Webinar: 27 Minutes to Seriously Better Domain Names

Baby Wearing Large Headphones Listening To Music
Why have I never done a webinar before? I was designed for webinars. Talking to lots of people at once? HELL YEAH.

So I’m joining the experiment a bit late, with a teeny bang.

27 Minutes to Seriously Better Domain Names.

I spent a half hour – minus a couple of minutes for saying howdy and arguing with buttons – unloading as much of the wisdom as I could fit in about how to choose an awesometacular domain name for your website.

The Kickass Naming Service has been one of my mainstays for two years, and in that time I have refined the hell out of my guidelines on what constitutes a great domain name and how you can create one for yourself.

Here’s the recording! I’m a wee bit nervous (you can’t tell, apparently), but I still squeezle in lots and lots of info about what’s important in choosing a domain name.

Audio MP3

Or download it here.

Any questions that remain?


Creative Commons License photo credit: Pink Sherbet Photography


7 things that every client tells me they want in THEIR clients

Who Am I ?

It’s one of my standard questions: Tell me about your ideal clients. What qualities do they have?

And the answers are always the same, to start with.

  • They’re smart.
  • They’re funny.
  • They’re women. (Or entrepreneurs. Or middle-aged.)
  • They’re willing to do the work.
  • They don’t argue about the prices.
  • They turn up on time.
  • They’re not, you know, broken.

Most clients will tell me every single one of these more or less verbatim, and then get to the end and say, “They sound like… everyone. Don’t they.”

I don’t even need to say yes. Instead I say, “Well, let’s dig a little deeper, so they start sounding specific.”

And so. And so.

They’re smart.

What kind of smart? Book smart, street smart, mamma-dint-raise-no-fools-smart? Emotionally, kinesthetically? Is smart a shorthand for wise, witty, practical, common-sensical, educated or something completely different?

And when you know that: what does their smart mean for them, and how they interact with the world?

And when you know that: what does that mean for you?

Practical example: describe the style of article you’d write for these different flavours of smart:

  • reads encyclopaedia for fun
  • solves Agatha Christies in the first two chapters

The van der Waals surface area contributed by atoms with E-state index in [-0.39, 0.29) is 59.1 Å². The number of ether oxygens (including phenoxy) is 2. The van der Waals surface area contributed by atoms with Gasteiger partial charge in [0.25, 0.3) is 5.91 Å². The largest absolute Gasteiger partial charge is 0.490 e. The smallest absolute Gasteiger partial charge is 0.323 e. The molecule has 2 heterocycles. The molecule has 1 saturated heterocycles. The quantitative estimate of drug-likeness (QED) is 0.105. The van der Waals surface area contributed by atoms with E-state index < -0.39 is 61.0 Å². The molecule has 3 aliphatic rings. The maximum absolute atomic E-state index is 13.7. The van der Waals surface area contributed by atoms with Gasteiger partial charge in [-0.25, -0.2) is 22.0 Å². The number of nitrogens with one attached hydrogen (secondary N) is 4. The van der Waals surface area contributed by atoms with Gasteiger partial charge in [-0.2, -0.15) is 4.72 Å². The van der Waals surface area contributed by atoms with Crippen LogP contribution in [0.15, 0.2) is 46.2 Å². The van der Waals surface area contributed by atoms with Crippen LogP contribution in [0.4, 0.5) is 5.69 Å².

• always knows when you’re feeling edgy
  • can fix anything, even without duct tape
  • never without a witty retort
  • constantly self-aware and self-correcting

Ah. Smart now means something.

They’re funny.

Again, what kind of funny? Smart and sarcastic? Sweet and silly? Pun-tacular? The humour that flows from an understanding of just how ridiculous the world we live in is?

And when you know that: what does their sense of humour say about them and how they see the world?

And when you know that: what does that mean for you?

Practical example: describe the tone you’d use in your newsletter for these different flavours of funny:

  • absurdism
  • gently amused
  • hard-edged mockery
  • satire
  • observational humour
  • word nerdery

Again, they’re very, very different.

They’re women.

Why do they have to be women?

90% or more of the time with my clients it turns out that “women” (or most of the other demographic-y information) is, like funny and smart, trying to be a shorthand for some other, necessary quality.


  • empathy
  • willingness to change
  • communication skills
  • lovingness
  • self-awareness
  • undergoing a dramatic life change

So, does it actually have to be middle-aged women entrepreneurs in North America? Or are you trying to say something else?

They’re willing to do the work.

This one falls into the “Duh” category. (But don’t beat yourself up. Everyone says it.)

Of course you want people who value the work you’re doing and won’t just leave it on the metaphorical shelf behind the Boggle set.

This is a sign that you’re ready to leave behind the dabblers and the dilettantes to embrace those who are ready to truly ROCK IT THE FUCK OUT.

So how do you know? What do your clients do (or NOT do) to indicate their willingness to get down and dirty and embrace the transformation you’re creating?

How do you create the situation where they display that willingness?

For makers of physical thingies: your flavour of this tends to manifest in statements like, “They deeply care about handmade/quality/the craft.” Otherwise it is exactly the same.

They don’t argue about the prices./They turn up on time.

Similar, but related. This is about them respecting you and the work.

The question is: why do they respect you and your work? What about the work, and how you deliver it, is worthy of respect?

I mean, you (as a human being) are innately awesome. This is not up for discussion.